THE PALACES OF GRANADA’S ALHAMBRA REPRESENT SOME OF THE BEST ISLAMIC ART & ARCHITECTURE IN SPAIN.
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THE PALACES OF GRANADA’S ALHAMBRA REPRESENT SOME OF THE BEST ISLAMIC ART & ARCHITECTURE IN SPAIN.

The palaces of Granada’s Alhambra are some of the most impressive surviving structures from the 700 years during which Islamic forces controlled the Iberian peninsula. It represents the final flowering of Islamic art and architecture in Spain.

The Alhambra — a magnificent 14th century palace-city built by the Nasrids in the city of Granada — stands as one of the greatest monuments of Islamic Spain, or Al-Andalus. Using elaborate mosaic decoration that creates the impression of infinity, inscriptions that tell of the greatness of God, and walled gardens that symbolize Quranic paradise, the Nasrids realized a divine vision on earth. It is yours to discover.

Alhambra’s Islamic palaces, as we know them today, were built for the last Muslim emirs in Spain and the court of the Nasrid dynasty. After the conquest of Granada by the Reyes Católicos (“Catholic Monarchs”) in 1492, some portions were used by Christian rulers. The Palace of Charles V, built by Charles V, Holy Roman Emperor in 1527, was inserted in the Alhambra within the Nasrid fortifications. After being allowed to fall into disrepair for centuries, the buildings being occupied by squatters, Alhambra was rediscovered in the 19th century by European scholars and travelers, with restorations commencing. It is now one of Spain’s major tourist attractions, exhibiting the country’s most significant and well known Islamic architecture, together with 16th-century and later Christian building and garden interventions. Alhambra is a UNESCO World Heritage Site and the inspiration for many songs and stories.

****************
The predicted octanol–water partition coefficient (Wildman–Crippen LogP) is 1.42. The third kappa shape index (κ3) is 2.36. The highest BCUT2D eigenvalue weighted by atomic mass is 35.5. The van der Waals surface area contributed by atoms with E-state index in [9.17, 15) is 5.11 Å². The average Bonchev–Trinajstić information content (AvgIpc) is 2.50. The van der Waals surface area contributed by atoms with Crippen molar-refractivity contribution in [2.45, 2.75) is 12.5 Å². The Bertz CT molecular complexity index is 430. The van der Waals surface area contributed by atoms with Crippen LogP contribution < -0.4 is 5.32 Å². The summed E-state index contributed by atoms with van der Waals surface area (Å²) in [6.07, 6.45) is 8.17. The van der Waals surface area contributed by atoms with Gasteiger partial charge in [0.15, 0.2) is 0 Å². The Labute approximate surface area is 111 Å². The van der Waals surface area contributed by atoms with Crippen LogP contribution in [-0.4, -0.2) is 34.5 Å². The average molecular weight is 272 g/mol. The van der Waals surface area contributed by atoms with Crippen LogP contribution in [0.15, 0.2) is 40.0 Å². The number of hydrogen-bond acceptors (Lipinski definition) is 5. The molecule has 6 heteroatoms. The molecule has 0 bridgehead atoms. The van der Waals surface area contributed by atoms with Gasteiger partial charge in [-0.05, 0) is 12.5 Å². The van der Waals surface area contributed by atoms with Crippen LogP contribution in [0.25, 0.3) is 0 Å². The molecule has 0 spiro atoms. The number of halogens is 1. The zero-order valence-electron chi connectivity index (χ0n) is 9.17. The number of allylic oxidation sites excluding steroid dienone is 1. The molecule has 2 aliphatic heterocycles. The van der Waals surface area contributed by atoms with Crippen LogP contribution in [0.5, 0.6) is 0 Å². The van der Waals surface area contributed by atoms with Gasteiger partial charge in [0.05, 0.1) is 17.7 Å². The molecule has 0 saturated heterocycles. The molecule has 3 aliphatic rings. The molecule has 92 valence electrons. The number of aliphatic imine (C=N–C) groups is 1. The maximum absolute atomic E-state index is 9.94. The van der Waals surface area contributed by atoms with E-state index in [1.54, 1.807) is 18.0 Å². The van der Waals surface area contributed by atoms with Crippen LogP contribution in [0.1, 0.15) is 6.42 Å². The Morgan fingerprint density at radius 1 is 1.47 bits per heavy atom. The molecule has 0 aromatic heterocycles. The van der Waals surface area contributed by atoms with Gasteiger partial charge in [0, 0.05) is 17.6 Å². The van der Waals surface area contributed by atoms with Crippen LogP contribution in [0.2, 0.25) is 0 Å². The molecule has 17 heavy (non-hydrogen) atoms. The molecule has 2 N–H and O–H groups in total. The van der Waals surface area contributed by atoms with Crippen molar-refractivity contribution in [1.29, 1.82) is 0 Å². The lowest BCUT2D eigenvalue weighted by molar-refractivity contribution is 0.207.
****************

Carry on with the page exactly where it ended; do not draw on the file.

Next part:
More about the Alhambra here.

Albayzín

El Albayzín is a district of Granada, in the autonomous community of Andalusia, Spain, that retains the narrow winding streets of its Medieval Moorish past. It was declared a world heritage site in 1984, along with the famous Alhambra.

This neighborhood had its greatest influence at the time of the Nazari. The Albaicín maintains the urban fabric of the Moorish period, with narrow streets, in an intricate network that extends from the top (St. Nicholas) through the course of the river Darro and Calle Elvira, both located in Plaza Nueva.

The traditional type of house is the carmen, consisting of a free house surrounded by a high wall that separates it from the street and includes a small orchard or garden.

Sacromonte

The Sacramonte is a neighbourhood of Granada, in Spain. It derives its name from the nearby Sacromonte Abbey, which was founded in 1600 on the hill of Valparaiso outside the old city, and is built over catacombs (originally mine workings of Roman date).

The slopes of the hill form the traditional gitano quarter of the city; and on the Sunday following 1 February each year, are also the location of the Fiesta of San Cecilio, when large crowds gather to celebrate the city’s first bishop and Granada’s patron saint, Caecilius of Elvira (San Cecilio). The fiesta and abbey act as key instruments for the preservation, propagation and dissemination of the pious legend of Saint Caecilius, by which the city of Granada in the 17th century sought to redefine its historic identity, replacing its Moorish past with fabricated (or re-discovered) accounts of Christian origins.

By the 19th century, the area had become home to a substantial Gitano community, who built their homes in caves excavated from the soft rock of the hillside. The area became famous for Flamenco music and dancing, but major floods and forced evacuations in the 1960s left the neighborhood population dramatically reduced. Since the early 1990s, however, the area has slowly become developed as a tourist attraction, and as a centre of Gitano culture.

FLAMENCO IN GRANADA

Tablao Flamenco Albayzin

Cuevas Los Tarantos

Cueva La Canastera

Cuevas El Rocio

Venta El Gallo

Jardines de Zoraya

La Chumbera

Carmen de las Cuevas

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Vida Flamenca

Vida Flamenca

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